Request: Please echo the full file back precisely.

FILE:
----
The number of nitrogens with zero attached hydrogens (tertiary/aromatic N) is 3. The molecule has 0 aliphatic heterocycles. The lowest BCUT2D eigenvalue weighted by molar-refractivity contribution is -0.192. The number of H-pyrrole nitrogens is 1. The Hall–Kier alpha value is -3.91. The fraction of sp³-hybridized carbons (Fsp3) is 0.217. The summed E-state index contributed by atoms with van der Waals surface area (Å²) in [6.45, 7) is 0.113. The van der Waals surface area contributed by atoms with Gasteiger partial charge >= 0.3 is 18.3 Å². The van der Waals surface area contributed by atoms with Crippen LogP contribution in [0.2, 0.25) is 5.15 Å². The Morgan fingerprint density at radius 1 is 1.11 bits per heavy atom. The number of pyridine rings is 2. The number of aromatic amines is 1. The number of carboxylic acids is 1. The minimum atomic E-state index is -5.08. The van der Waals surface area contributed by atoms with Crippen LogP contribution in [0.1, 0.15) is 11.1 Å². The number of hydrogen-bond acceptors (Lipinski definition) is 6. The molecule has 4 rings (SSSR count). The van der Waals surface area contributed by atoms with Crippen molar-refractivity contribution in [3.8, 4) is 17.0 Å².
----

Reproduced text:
The number of nitrogens with zero attached hydrogens (tertiary/aromatic N) is 3. The molecule has 0 aliphatic heterocycles. The lowest BCUT2D eigenvalue weighted by molar-refractivity contribution is -0.192. The number of H-pyrrole nitrogens is 1. The Hall–Kier alpha value is -3.91. The fraction of sp³-hybridized carbons (Fsp3) is 0.217. The summed E-state index contributed by atoms with van der Waals surface area (Å²) in [6.45, 7) is 0.113. The van der Waals surface area contributed by atoms with Gasteiger partial charge >= 0.3 is 18.3 Å². The van der Waals surface area contributed by atoms with Crippen LogP contribution in [0.2, 0.25) is 5.15 Å². The Morgan fingerprint density at radius 1 is 1.11 bits per heavy atom. The number of pyridine rings is 2. The number of aromatic amines is 1. The number of carboxylic acids is 1. The minimum atomic E-state index is -5.08. The van der Waals surface area contributed by atoms with Crippen LogP contribution in [0.1, 0.15) is 11.1 Å². The number of hydrogen-bond acceptors (Lipinski definition) is 6. The molecule has 4 rings (SSSR count). The van der Waals surface area contributed by atoms with Crippen molar-refractivity contribution in [3.8, 4) is 17.0 Å².